GeckoCap: How industry networking can help a start-up

by Yechiel Englehard on February 8, 2013

(seeking thomas/Flickr)

Yechiel Engelhard, MD, MBA, is founder and CEO of Gecko Health Innovations, a health care mobile technology company that recently unveiled the GeckoCap, a smart button for inhalers that allows families and doctors to monitor a child’s asthma.

Asthma affects nearly one in 10 children and is the cause of more than 700,000 emergency department visits and 14 million missed school days each year. A big concern is that children often don’t realize the importance of their asthma inhalers and don’t use them properly. That’s why we saw the need to make asthma easy to understand and inhalers fun for children to use.

The inhaler lets parents know when their child uses it or when medication is running low.

Our team came up with the concept of a “smart” cap that would fit onto an asthma inhaler and turn medication adherence into a game. The cap would send notifications to parents and give them a dashboard on their smartphone, showing them when inhalers are used improperly and helping them identify troublesome patterns. The cap would also generate reports for doctors, showing medication usage and helping them to educate parents about the correlation between medications, adherence and asthma triggers.

We moved forward to make this cap a reality, but quickly realized that like many start-ups we needed a strategic partner for the next development phase. That’s when we applied to Healthbox, a business accelerator program. We were accepted, went through the program and came away with three major learnings:

  • The value of focus groups
    We knew our end users before going into the program, but we had not yet fully tested their specific needs and how our product could best fulfill them. We worked with one of Healthbox’s mentor groups, Continuum, to execute focus groups that brought us into structured conversations with our end users: children and parents. The sessions gave us a deeper understanding of the challenges families face in managing asthma. For example, we realized that children often forget to take their medicine because it is “boring,” so we improved our game layer to make it more compelling—and our product more complete.
  • Seek health care mentors for navigational help
    The health care industry is complex and fragmented, and reaching out to the different players can be an endless effort. Conversations with industry experts and mentors, facilitated by Healthbox, helped us recognize the partnerships we would need to build a sustainable system. For example, it was crucial to receive input from payers, pharmaceutical companies and large health care providers like Boston Children’s Hospital. Naomi Fried, chief innovation officer at Boston Children’s, helped us make additional connections to the hospital’s leaders and business decision-makers and get input from respiratory clinicians so we could better understand their needs. Naomi’s advice helped us to navigate between clinicians and the separate world of hospital administrators to design pilots to test GeckoCap.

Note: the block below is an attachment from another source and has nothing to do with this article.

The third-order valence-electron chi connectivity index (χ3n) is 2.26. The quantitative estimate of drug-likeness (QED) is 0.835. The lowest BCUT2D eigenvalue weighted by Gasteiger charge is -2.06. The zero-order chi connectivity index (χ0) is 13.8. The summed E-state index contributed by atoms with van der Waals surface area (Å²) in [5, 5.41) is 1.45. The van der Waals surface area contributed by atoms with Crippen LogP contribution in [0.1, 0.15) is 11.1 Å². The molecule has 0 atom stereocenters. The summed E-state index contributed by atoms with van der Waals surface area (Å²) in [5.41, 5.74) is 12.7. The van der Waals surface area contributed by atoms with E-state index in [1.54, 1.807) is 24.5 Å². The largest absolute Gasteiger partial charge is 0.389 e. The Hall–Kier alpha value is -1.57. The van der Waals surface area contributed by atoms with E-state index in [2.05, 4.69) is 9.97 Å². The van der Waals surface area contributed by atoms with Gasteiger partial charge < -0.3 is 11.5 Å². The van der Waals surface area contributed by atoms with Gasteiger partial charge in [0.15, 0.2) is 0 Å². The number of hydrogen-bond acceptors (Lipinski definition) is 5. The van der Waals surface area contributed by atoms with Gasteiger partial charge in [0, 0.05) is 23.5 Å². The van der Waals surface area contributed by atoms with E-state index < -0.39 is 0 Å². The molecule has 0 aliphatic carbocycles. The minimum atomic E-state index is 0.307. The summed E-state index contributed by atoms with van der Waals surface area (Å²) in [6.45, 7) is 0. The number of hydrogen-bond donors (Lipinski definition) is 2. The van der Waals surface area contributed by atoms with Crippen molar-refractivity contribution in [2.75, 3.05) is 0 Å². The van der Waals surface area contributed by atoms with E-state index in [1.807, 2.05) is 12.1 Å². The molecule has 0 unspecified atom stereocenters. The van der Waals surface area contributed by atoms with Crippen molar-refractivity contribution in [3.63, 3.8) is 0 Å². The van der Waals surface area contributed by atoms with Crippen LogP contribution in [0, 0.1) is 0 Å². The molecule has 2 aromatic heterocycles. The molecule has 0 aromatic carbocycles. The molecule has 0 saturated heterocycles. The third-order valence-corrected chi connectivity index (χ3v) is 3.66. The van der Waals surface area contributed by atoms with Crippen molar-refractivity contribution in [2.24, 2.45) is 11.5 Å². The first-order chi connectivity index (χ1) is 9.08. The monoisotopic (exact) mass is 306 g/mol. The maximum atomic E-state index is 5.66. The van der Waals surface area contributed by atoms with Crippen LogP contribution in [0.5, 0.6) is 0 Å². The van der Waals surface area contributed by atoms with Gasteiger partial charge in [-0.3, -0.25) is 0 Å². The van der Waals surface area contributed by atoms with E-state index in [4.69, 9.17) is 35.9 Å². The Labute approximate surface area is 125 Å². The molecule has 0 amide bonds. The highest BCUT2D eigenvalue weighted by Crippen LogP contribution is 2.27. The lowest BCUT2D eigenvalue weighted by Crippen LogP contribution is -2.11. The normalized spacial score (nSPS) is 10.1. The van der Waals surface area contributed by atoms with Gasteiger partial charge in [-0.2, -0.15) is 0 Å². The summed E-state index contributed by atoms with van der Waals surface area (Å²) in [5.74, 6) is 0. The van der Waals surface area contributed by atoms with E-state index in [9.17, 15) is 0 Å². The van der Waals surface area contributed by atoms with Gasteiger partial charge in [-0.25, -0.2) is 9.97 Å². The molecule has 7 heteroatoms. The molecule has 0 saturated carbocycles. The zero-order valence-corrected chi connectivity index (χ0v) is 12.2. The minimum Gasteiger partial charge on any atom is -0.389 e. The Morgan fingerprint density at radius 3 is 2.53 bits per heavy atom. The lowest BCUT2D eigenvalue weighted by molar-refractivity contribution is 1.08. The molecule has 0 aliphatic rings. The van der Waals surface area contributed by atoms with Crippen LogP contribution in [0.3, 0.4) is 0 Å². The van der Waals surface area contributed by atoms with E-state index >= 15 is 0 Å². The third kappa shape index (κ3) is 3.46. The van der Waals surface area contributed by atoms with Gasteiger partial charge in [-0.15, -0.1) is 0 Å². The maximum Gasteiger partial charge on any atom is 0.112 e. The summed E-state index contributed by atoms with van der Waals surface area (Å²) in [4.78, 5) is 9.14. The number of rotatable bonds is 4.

• Consider crowd funding
    Through the accelerator program, we were also able to connect with investment mentors that could look at GeckoCap and our business model and offer best practices for making it a more marketable and viable product. We successfully launched a fund-raising campaign on Indiegogo, a popular crowd-funding platform that gives consumers a chance to make donations and pre-order a product. In addition to funding, we received feedback that has provided more insights into our end users’ needs—and validation from prospective customers, which we’ve been able to share with our current and potential investors and business partners.

While the Healthbox program ended in November, ongoing connections allowed us to attend the Consumer Electronics Show in Las Vegas, leading us to be named one of the 10 quirkiest gadgets of CES by the Wall Street Journal and one of the most intriguing gadgets by the Huffington Post.

We expect to deliver GeckoCap to the market in 2013, progress that could not have been possible without the support and partnership of Healthbox and its network of mentors. GeckoCap serves as proof that small entrepreneurs and start-up companies can enter the complicated health care industry—given access to the right information and guidance.

Healthbox is now accepting applications for the 2013 Boston program. Deadline is Feb. 10, 2013. Go to www.healthbox.com to apply.

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